5510. The man, the lord of the land, spoke. That this signifies the celestial of the spiritual reigning in the natural, is evident from the representation of Joseph, who is here "the man, the lord of the land," as being the celestial of the spiritual. "Man" [vir] is predicated of the spiritual, and "lord" of the celestial; for "man" in the internal sense is truth, and "lord" is good, and truth from the Divine is what is called spiritual, and good from the Divine is what is called celestial; and from the signification of "land," here the land of Egypt, as being the natural mind (see n. 5276, 5278, 5280, 5288, 5301). That the celestial of the spiritual, which is represented by Joseph, reigned in both naturals, is contained in the preceding chapter in the internal sense; and it was to the end that this might be represented that Joseph was appointed over the land of Egypt.
 There are two things in the natural-memory-knowledges and truths of the church; concerning memory-knowledges it has been shown that the celestial of the spiritual or truth from the Divine disposed them in order in the natural; and now the truths of the church, which are represented by the ten sons of Jacob, are treated of. Memory-knowledges must be disposed in order in the natural before the truths of the church, because these are to be apprehended from the former; for nothing can enter man's understanding without ideas derived from such memory-knowledges as he has acquired from infancy. Man does not at all know that every truth of the church that is called a truth of faith is founded upon his memory-knowledges, and that he apprehends it, keeps it in the memory, and calls it out of the memory, by means of ideas composed of the memory-knowledges in him.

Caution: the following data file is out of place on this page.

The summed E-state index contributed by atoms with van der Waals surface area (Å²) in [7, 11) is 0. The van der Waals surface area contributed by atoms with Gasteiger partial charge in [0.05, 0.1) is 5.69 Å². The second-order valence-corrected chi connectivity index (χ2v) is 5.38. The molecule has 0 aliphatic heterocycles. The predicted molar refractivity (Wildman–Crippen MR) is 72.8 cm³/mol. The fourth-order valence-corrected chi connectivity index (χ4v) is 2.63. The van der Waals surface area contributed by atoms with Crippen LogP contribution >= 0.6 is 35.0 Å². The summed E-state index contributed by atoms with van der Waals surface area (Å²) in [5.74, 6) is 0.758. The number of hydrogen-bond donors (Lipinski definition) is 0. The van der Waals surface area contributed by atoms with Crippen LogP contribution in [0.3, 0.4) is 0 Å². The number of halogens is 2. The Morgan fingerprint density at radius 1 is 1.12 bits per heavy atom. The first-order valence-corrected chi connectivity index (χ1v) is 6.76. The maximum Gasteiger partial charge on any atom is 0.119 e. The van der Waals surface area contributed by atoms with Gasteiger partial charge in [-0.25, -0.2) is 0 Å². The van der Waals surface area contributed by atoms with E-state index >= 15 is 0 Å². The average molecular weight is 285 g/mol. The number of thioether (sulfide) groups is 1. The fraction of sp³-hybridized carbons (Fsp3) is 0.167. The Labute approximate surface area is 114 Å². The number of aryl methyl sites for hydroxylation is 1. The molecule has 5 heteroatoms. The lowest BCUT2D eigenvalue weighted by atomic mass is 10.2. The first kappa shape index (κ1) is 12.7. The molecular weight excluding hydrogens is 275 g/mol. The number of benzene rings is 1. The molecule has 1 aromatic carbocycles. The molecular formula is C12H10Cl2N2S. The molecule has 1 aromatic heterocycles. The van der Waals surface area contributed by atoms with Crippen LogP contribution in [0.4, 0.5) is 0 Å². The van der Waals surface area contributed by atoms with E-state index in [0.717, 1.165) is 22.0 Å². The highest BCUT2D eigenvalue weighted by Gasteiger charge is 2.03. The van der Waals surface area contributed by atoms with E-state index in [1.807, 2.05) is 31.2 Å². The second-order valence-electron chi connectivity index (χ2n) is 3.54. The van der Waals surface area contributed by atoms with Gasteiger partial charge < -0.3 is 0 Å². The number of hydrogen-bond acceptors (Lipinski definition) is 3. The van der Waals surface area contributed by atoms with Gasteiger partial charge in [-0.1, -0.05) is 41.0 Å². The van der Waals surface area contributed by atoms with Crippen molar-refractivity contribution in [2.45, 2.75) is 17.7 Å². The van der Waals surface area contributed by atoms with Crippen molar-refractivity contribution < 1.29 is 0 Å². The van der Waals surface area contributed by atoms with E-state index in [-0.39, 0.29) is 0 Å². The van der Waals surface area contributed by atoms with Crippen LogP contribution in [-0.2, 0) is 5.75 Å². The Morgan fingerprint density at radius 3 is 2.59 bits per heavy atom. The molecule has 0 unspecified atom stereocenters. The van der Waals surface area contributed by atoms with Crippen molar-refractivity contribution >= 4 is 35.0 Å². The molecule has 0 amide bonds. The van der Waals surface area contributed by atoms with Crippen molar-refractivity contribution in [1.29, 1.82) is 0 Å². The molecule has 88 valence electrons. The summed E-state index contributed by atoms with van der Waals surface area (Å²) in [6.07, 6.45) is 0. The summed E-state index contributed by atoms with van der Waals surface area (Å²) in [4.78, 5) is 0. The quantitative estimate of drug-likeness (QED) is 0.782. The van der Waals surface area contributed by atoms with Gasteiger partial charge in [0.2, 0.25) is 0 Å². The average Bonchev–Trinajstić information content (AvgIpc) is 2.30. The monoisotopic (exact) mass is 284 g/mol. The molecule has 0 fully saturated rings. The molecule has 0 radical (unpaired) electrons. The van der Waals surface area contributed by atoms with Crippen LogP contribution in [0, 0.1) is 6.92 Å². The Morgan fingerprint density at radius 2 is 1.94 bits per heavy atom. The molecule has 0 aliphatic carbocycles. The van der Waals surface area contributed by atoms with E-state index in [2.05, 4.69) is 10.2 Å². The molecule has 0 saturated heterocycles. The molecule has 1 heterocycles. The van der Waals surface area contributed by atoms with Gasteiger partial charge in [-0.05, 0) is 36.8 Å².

In the other life the quality of these ideas is wont to be shown to the life to those who desire it; for such things are presented plainly to view in the light of heaven; and then also it appears with what degrees of shade or with what rays of light they have held the truth of the doctrine of the church. In some this truth appears among falsities, in some among jests and even scandals, in some among fallacies of the senses, in some among apparent truths, and so on. If the man has been in good, that is, if he has lived a life of charity, then from that good, as from flame out of heaven, truths are illumined, and the fallacies of the senses which they are in are beautifully irradiated; and when innocence is instilled by the Lord, these fallacies appear like truths.